Nonetheless, it would have painted a more complete picture, for example, to include some other facts in recounting campus reaction to the death of Ture. There were, in fact, two vigils on the main campus, not only the one Coates describes, held on campus the week after Ture’s death, sponsored spontaneously by different groups. The Student Association also chartered a bus to the national memorial program in New York City, held the same day as the funeral in Guinea, West Africa. Later, there was a large memorial program, which suffered from minimal publicity, attended by about 700 people in the University Center, including several hundred students.

But, perhaps more important, there was a standing-room-only, give-the-roses-when-he-can-still-smell-them, overflow crowd in the Rankin Chapel for Ture’s last appearance at Howard, on Feb. 17, 1998. In addition, back in May, several students were in the large crowd at a fundraising testimonial dinner held at a major hotel in D.C. It is a further tribute to the consciousness of today’s students that a delegation of student leaders traveled to New York to visit at the bedside of an ailing Ture just before he returned to Guinea.

Although Coates could not have known at the time the article was printed, final preparations were being made for a full-day miniconference on the political thought of Ture, sponsored by the Graduate Political Science Society, a student group, and its department on Feb. 25, 1999. Finally, the Hilltop student newspaper reported on Feb. 26 that the two student members of the university’s board of trustees have officially proposed that Ture and another civil rights veteran, James Farmer, be awarded honorary degrees.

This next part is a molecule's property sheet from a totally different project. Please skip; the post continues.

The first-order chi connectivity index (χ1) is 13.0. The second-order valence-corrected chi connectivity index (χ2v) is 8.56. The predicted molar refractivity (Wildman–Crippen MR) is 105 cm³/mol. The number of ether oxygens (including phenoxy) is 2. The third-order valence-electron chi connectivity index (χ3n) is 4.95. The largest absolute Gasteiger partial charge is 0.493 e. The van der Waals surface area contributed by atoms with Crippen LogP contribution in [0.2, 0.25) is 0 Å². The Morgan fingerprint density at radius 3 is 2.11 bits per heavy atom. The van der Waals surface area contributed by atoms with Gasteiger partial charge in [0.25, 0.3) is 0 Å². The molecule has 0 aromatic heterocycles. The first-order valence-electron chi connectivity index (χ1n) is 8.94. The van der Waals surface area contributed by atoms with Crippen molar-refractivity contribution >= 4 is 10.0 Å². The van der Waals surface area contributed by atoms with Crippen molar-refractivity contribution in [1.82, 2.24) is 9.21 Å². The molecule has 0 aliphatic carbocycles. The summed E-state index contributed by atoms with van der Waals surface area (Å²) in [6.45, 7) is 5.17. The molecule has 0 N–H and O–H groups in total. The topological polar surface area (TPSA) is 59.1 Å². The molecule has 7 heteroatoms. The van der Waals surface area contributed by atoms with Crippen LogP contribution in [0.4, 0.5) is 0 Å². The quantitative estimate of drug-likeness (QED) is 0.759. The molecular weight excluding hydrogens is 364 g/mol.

Coates asserts that there is a diminution of intellectual capital at Howard but offers evidence contrary to that assertion, such as the impressive academic credentials of recent entering classes and the significant awards won by students. You could add to the Rhodes scholar distinction and the large number of National Achievement scholars he mentions the national championship (not the black championship) won by the University’s Mock Trial Debate Team. Although it is true that Howard must compete with 3,000 colleges and universities in the U.S. and others around the world to attract and retain an excellent faculty, the university has more than held its own. And, unlike at many other major universities, students at Howard are taught

by the scholars, not just by their graduate assistants.

The tradition of black higher education goes back 6,000 years to the Nile Valley. There, the Mystery System of Kemet (Egypt) was the first in the world to offer knowledge in the sciences, arts, law, religion, medicine, physiology, statistics, literature, and the “virtues” (see Stolen Legacy by George G. M. James). That African tradition of inquiry and development of knowledge, often mistakenly ascribed to the ancient Greeks, is alive and well in the “bosom of Howard,” as one of our songs puts it.

Finally, generations of Howard alumni for more than 130 years have helped to make it possible for current students to seek a more equitable piece of the pie. However, this generation will have to continue to contend in the courts, in the suites, and in the streets to taste it. After all, the American pie, for African people in this country, has been bittersweet at best.

And changing the world is still the main course before dessert.

Lanham, Md.

via the Internet